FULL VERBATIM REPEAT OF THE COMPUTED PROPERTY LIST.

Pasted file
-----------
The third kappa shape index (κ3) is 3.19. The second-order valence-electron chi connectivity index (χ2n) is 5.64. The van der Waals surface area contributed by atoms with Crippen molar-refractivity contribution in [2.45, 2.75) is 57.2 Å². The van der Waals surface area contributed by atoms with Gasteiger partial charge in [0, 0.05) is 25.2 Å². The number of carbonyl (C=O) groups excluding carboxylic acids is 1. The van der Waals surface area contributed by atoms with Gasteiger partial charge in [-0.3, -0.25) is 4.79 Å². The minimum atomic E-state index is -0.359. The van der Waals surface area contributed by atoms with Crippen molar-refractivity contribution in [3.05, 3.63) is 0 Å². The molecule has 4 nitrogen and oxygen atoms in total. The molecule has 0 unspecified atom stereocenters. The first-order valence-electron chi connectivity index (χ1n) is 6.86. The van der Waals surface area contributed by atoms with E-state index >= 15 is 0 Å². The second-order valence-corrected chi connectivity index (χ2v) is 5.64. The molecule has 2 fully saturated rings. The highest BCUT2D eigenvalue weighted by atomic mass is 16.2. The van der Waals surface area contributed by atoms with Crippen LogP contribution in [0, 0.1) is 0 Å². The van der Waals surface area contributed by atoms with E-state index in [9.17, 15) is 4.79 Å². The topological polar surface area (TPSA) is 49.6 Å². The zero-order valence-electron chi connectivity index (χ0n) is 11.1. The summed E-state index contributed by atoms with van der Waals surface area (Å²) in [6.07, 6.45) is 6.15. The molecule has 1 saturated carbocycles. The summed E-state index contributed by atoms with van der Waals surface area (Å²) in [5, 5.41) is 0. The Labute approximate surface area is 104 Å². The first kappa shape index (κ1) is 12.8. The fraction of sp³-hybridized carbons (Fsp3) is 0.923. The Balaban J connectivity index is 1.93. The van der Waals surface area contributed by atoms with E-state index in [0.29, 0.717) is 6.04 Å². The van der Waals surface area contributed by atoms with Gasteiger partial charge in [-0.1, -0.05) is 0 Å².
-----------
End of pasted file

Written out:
The third kappa shape index (κ3) is 3.19. The second-order valence-electron chi connectivity index (χ2n) is 5.64. The van der Waals surface area contributed by atoms with Crippen molar-refractivity contribution in [2.45, 2.75) is 57.2 Å². The van der Waals surface area contributed by atoms with Gasteiger partial charge in [0, 0.05) is 25.2 Å². The number of carbonyl (C=O) groups excluding carboxylic acids is 1. The van der Waals surface area contributed by atoms with Gasteiger partial charge in [-0.3, -0.25) is 4.79 Å². The minimum atomic E-state index is -0.359. The van der Waals surface area contributed by atoms with Crippen molar-refractivity contribution in [3.05, 3.63) is 0 Å². The molecule has 4 nitrogen and oxygen atoms in total. The molecule has 0 unspecified atom stereocenters. The first-order valence-electron chi connectivity index (χ1n) is 6.86. The van der Waals surface area contributed by atoms with E-state index >= 15 is 0 Å². The second-order valence-corrected chi connectivity index (χ2v) is 5.64. The molecule has 2 fully saturated rings. The highest BCUT2D eigenvalue weighted by atomic mass is 16.2. The van der Waals surface area contributed by atoms with Crippen LogP contribution in [0, 0.1) is 0 Å². The van der Waals surface area contributed by atoms with E-state index in [9.17, 15) is 4.79 Å². The topological polar surface area (TPSA) is 49.6 Å². The zero-order valence-electron chi connectivity index (χ0n) is 11.1. The summed E-state index contributed by atoms with van der Waals surface area (Å²) in [6.07, 6.45) is 6.15. The molecule has 1 saturated carbocycles. The summed E-state index contributed by atoms with van der Waals surface area (Å²) in [5, 5.41) is 0. The Labute approximate surface area is 104 Å². The first kappa shape index (κ1) is 12.8. The fraction of sp³-hybridized carbons (Fsp3) is 0.923. The Balaban J connectivity index is 1.93. The van der Waals surface area contributed by atoms with E-state index in [0.29, 0.717) is 6.04 Å². The van der Waals surface area contributed by atoms with Gasteiger partial charge in [-0.1, -0.05) is 0 Å².